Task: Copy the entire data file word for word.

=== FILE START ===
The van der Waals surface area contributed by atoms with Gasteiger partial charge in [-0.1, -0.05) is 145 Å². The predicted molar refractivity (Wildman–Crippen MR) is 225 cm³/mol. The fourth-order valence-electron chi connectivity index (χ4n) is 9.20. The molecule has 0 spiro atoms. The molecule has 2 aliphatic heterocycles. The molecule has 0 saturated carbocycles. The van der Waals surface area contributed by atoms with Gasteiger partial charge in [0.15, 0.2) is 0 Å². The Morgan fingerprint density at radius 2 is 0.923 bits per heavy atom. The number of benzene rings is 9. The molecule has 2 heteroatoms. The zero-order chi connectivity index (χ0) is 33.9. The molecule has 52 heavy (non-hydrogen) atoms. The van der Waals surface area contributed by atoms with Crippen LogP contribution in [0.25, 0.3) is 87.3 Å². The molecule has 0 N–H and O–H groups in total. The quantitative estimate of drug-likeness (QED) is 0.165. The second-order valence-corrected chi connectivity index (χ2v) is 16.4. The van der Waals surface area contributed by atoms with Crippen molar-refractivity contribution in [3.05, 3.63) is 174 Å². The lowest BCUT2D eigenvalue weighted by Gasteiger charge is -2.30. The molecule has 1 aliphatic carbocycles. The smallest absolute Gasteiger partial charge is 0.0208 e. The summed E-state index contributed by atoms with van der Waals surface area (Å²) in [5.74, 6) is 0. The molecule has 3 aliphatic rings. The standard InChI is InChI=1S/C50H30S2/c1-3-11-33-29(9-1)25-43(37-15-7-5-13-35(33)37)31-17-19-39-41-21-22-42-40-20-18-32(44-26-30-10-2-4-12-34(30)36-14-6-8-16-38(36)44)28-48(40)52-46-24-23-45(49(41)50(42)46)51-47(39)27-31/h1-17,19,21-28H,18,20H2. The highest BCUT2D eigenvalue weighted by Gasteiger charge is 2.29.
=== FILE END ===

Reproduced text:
The van der Waals surface area contributed by atoms with Gasteiger partial charge in [-0.1, -0.05) is 145 Å². The predicted molar refractivity (Wildman–Crippen MR) is 225 cm³/mol. The fourth-order valence-electron chi connectivity index (χ4n) is 9.20. The molecule has 0 spiro atoms. The molecule has 2 aliphatic heterocycles. The molecule has 0 saturated carbocycles. The van der Waals surface area contributed by atoms with Gasteiger partial charge in [0.15, 0.2) is 0 Å². The Morgan fingerprint density at radius 2 is 0.923 bits per heavy atom. The number of benzene rings is 9. The molecule has 2 heteroatoms. The zero-order chi connectivity index (χ0) is 33.9. The molecule has 52 heavy (non-hydrogen) atoms. The van der Waals surface area contributed by atoms with Crippen LogP contribution in [0.25, 0.3) is 87.3 Å². The molecule has 0 N–H and O–H groups in total. The quantitative estimate of drug-likeness (QED) is 0.165. The second-order valence-corrected chi connectivity index (χ2v) is 16.4. The van der Waals surface area contributed by atoms with Crippen molar-refractivity contribution in [3.05, 3.63) is 174 Å². The lowest BCUT2D eigenvalue weighted by Gasteiger charge is -2.30. The molecule has 1 aliphatic carbocycles. The smallest absolute Gasteiger partial charge is 0.0208 e. The summed E-state index contributed by atoms with van der Waals surface area (Å²) in [5.74, 6) is 0. The molecule has 3 aliphatic rings. The standard InChI is InChI=1S/C50H30S2/c1-3-11-33-29(9-1)25-43(37-15-7-5-13-35(33)37)31-17-19-39-41-21-22-42-40-20-18-32(44-26-30-10-2-4-12-34(30)36-14-6-8-16-38(36)44)28-48(40)52-46-24-23-45(49(41)50(42)46)51-47(39)27-31/h1-17,19,21-28H,18,20H2. The highest BCUT2D eigenvalue weighted by Gasteiger charge is 2.29.